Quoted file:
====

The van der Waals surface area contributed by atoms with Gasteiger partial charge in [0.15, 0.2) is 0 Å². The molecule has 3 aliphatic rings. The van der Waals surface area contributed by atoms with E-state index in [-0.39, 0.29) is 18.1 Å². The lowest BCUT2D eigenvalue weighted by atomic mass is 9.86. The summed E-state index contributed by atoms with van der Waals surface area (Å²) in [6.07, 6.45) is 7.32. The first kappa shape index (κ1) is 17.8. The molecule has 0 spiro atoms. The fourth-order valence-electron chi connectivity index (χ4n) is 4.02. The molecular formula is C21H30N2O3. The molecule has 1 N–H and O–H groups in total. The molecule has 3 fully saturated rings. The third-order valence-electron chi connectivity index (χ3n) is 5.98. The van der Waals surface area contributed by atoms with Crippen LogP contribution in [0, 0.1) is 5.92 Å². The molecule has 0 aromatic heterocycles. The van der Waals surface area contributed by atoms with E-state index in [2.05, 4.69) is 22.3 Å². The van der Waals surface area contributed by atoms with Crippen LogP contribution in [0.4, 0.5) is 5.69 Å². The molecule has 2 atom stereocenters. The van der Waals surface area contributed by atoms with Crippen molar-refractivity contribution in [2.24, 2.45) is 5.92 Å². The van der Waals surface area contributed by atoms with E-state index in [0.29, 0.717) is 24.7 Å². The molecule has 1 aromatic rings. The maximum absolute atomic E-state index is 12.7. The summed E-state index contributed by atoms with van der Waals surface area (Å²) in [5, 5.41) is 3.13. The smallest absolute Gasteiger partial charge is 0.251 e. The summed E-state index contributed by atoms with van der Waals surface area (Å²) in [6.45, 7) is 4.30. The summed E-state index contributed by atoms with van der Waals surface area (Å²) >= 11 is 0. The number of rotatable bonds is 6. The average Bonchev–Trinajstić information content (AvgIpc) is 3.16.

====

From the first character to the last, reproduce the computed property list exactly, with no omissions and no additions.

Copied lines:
The van der Waals surface area contributed by atoms with Gasteiger partial charge in [0.15, 0.2) is 0 Å². The molecule has 3 aliphatic rings. The van der Waals surface area contributed by atoms with E-state index in [-0.39, 0.29) is 18.1 Å². The lowest BCUT2D eigenvalue weighted by atomic mass is 9.86. The summed E-state index contributed by atoms with van der Waals surface area (Å²) in [6.07, 6.45) is 7.32. The first kappa shape index (κ1) is 17.8. The molecule has 0 spiro atoms. The fourth-order valence-electron chi connectivity index (χ4n) is 4.02. The molecular formula is C21H30N2O3. The molecule has 1 N–H and O–H groups in total. The molecule has 3 fully saturated rings. The third-order valence-electron chi connectivity index (χ3n) is 5.98. The van der Waals surface area contributed by atoms with Crippen LogP contribution in [0, 0.1) is 5.92 Å². The molecule has 0 aromatic heterocycles. The van der Waals surface area contributed by atoms with E-state index in [2.05, 4.69) is 22.3 Å². The van der Waals surface area contributed by atoms with Crippen LogP contribution in [0.4, 0.5) is 5.69 Å². The molecule has 2 atom stereocenters. The van der Waals surface area contributed by atoms with Crippen molar-refractivity contribution in [2.24, 2.45) is 5.92 Å². The van der Waals surface area contributed by atoms with E-state index in [0.29, 0.717) is 24.7 Å². The molecule has 1 aromatic rings. The maximum absolute atomic E-state index is 12.7. The summed E-state index contributed by atoms with van der Waals surface area (Å²) in [5, 5.41) is 3.13. The smallest absolute Gasteiger partial charge is 0.251 e. The summed E-state index contributed by atoms with van der Waals surface area (Å²) in [6.45, 7) is 4.30. The summed E-state index contributed by atoms with van der Waals surface area (Å²) >= 11 is 0. The number of rotatable bonds is 6. The average Bonchev–Trinajstić information content (AvgIpc) is 3.16.